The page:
The resulting nodeset is evaluated dynamically as you type, so you can always see whether or not you have entered a correct XPath expression (in addition, the text entered turns red, if there is any error in the expression). You can quickly navigate to any of the found nodes by clicking on them, and the corresponding node in the document will be highlighted in the main editing window (irrespective of which view you are using).

One of the cool new features that was just added in the new XMLSpy 2008 version this month is the ability to also evaluate XPath expressions across multiple files. This is great if you are working on a larger project and need to quickly see where certain information is located. Sure, there is always Find in Files, which has powerful Regular Expressions, but a true XML Aficionado always prefers to use XPath :)


In this screenshot I was searching for all elements in any of my project files that have an xml:lang attribute - this can be expressed in XPath as //element()[@xml:lang] - and the resulting nodeset shows nodes found in several different files in my project. I can, of course, open any of these files and immediately view the found nodes just by clicking on them.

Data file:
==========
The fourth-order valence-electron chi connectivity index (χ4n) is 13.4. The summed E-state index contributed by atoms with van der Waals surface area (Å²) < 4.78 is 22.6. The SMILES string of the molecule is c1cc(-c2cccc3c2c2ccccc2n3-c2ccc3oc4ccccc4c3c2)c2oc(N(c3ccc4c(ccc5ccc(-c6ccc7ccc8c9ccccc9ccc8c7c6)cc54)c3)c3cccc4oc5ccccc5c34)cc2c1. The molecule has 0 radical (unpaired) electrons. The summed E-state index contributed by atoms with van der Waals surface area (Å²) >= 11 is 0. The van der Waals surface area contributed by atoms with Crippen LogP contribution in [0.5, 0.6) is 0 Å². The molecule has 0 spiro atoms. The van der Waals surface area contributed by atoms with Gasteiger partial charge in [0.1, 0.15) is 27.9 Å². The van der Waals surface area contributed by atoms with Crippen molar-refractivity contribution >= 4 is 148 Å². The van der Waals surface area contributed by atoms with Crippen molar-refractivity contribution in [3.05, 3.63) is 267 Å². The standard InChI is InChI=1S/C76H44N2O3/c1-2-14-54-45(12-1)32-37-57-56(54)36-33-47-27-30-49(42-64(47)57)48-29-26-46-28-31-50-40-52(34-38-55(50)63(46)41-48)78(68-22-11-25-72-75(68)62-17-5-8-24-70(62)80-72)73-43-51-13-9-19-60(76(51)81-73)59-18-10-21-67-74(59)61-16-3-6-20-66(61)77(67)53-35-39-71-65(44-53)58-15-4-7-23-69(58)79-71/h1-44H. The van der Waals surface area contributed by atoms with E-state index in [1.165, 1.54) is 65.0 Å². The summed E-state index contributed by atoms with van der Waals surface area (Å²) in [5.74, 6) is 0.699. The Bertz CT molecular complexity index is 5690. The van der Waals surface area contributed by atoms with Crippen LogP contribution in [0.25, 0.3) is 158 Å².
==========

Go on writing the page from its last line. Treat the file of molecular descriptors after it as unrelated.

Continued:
Here is another nifty trick: if you often work with larger files and want to persistently bookmark certain positions in those files, you can also use the XPath analyzer to quickly navigate to those locations. All you need to do is add comments to the XML file to mark those locations, e.g. <-- Bookmark #1 --> and then you can use the XPath expression //comment() to show all comment nodes in your file. Now you can click on each one and you will see them displayed in the editing view. You can even quickly reestablish bookmarks by clicking on each one and hitting Ctrl-F2 to set a new bookmark:


To see more useful information about the XPath analyzer, watch this cool flash video or read the XPath Evaluation chapter in the online manual.

Microsoft in talks to buy a stake in Facebook